Validation of a Popular Consumer Activity Tracker

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Patty Freedson University of Massachusetts, Amherst

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In this issue we feature the paper, “Methods for Activity Monitor Validation Studies: An Example With the Fitbit Charge,” by Kathryn DeShaw and colleagues (2018). Kathryn is a doctoral student working under the direction of Dr. Greg Welk at Iowa State University. This paper examines free-living validity of the Fitbit Charge by comparing its performance to the activPal and Actigraph GT3X research grade accelerometers. The correlations between the research grade accelerometers and the Fitbit Charge are fairly high (r = 0.80 for daily moderate to vigorous physical activity [MVPA] minutes and r = 0.76 for daily steps). However, examination of the mean absolute percent errors were very high (71.5% for MVPA minutes and 30% for steps). Although the reference measures in this study do not directly assess MVPA and steps, they chose research-grade devices that reportedly estimate MVPA and steps reasonably well. These findings certainly have implications for surveillance and intervention studies that are using the Fitbit Charge to estimate MVPA and steps. The authors advocate for standardized methods for consumer device validation and their paper is a good first step in developing best practices for device validation. Kathryn agreed to be interviewed by me about this paper and her responses can be found below. A short commentary is then presented by Dr. Dinesh John (d.john@neu.edu), an associate professor in the Health Sciences Department at Northeastern University and an Associate Editor for this journal.

Interview With Kathryn J. DeShaw, MS, PhD Student at Iowa State University

What are the key ‘take-home’ messages from this study?

The study provided a comprehensive evaluation of the Fitbit Charge under free-living conditions using a robust reference method. There are no perfect criterion measures for extended, field-based studies, but the direct comparison of the Fitbit to a novel pattern recognition methodology called SIP (Sojourns Including Posture) provided a way to evaluate agreement across a full week of free-living activity in participants. The need for precision depends on the nature of the study, but the present results document high amounts of individual error when comparing the Fitbit to a more established reference device under free-living conditions.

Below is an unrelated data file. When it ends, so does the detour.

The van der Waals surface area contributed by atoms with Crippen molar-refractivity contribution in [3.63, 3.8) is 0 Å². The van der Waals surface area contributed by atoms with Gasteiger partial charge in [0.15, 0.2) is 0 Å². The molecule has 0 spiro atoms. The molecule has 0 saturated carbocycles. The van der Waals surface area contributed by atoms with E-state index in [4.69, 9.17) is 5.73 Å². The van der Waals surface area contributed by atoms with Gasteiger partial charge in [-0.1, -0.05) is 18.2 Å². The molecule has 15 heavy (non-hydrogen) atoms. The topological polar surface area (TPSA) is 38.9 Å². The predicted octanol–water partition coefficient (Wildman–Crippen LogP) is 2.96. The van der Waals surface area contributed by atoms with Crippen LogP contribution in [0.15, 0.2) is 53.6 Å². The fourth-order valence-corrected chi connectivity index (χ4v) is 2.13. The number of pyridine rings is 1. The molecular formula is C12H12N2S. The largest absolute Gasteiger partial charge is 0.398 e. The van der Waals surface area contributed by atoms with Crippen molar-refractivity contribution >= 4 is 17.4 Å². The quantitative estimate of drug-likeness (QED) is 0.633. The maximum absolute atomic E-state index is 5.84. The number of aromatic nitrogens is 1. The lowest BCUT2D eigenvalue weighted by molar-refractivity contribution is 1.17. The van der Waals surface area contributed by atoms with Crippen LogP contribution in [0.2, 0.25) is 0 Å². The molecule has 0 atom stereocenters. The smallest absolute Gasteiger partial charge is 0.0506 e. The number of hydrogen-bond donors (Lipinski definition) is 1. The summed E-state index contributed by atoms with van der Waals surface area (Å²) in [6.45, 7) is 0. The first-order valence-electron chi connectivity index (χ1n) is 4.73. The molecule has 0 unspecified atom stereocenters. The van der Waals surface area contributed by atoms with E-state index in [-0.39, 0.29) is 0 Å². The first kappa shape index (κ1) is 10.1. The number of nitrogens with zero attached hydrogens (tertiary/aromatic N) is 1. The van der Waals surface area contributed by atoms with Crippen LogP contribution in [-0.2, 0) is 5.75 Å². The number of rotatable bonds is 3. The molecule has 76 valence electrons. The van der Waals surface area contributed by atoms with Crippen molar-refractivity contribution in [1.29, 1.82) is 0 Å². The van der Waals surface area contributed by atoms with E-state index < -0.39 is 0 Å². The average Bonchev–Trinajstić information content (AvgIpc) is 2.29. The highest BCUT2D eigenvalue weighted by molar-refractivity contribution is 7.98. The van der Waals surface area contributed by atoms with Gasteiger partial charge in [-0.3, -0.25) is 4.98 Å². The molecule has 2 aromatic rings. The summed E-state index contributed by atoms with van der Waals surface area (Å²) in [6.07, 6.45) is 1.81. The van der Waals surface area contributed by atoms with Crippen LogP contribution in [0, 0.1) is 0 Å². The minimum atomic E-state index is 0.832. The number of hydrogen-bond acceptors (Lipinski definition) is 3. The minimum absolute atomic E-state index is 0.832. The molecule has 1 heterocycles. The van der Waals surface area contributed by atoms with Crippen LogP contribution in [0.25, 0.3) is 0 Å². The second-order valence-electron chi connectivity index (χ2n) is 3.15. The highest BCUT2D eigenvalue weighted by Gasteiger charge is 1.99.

In your paper you discuss the importance of standardizing methods for device validation. Can you provide a set of recommendations that you consider as key elements to standardizing validation methods to estimate various indices of physical activity and sedentary behavior?

Yes, a main message we sought to convey was the value of standardized reporting methods in these types of studies. There are many monitors available in the market and standardized methods are critical to enable the relative advantages and disadvantages of monitors to be better understood. One of our main recommendations is to report mean absolute percentage error (MAPE) as a standardized metric of individual error (for individual activities as well as for extended periods of time). The reporting of MAPE allows comparisons across studies since it is independent of the device, intensity, duration, and choice of activities compared; however, it is also important to report mean percent error (MPE) to quantify the direction of error. We also advocate for the use of ‘equivalence testing’ as a formal statistical test of agreement (instead of tests designed to evaluate differences) and the use of Bland-Altman plots to examine distribution of error and potential bias. These indicators can be used in both laboratory studies with simulated free-living activities or in true field evaluation studies like we used in this study.

Given the large mean absolute percent error in estimating MVPA from the Fitbit Charge, do you think this device can be employed in clinical trials to assess changes in MVPA?

Caution is certainly warranted when using these devices in clinical studies—especially if the goal is to evaluate individual changes in MVPA. As documented in the paper, the MAPE values reflective of individual error are quite large and the relative amount of systematic versus random error is difficult to determine. The monitors are likely acceptable for studies aimed at capturing overall group-level differences or for studies seeking to quantify relative amounts of activity in a sample. The devices are probably best suited for promoting adoption of self-monitoring and tracking of physical activity because this is what they were designed to do.

There are many ongoing clinical trials that use the Fitbit Charge or some Fitbit device as an outcome (or exposure) measure. At least for future trials employing the Fitbit Charge, how can the results from your study be used to inform researchers about methodological issues such as sample sizes for treatment and control groups? If you would like to discuss other methodology factors, please do so.

It is important for researchers to know the limitations of these consumer-based devices for research applications. While these devices are now widely used in clinical trials, researchers should be encouraged to collect additional measures and to employ stronger methods to enable triangulation of outcomes and results. Monitor location, reliability/durability, wear time, and syncing of data must be considered. Additional work is clearly needed to understand sources of individual variability and sensitivity to change for these types of applications. Lastly, as the results from this study provide indicators of individual error, they can be used by researchers in power calculations to help ensure that studies are appropriately powered to detect changes.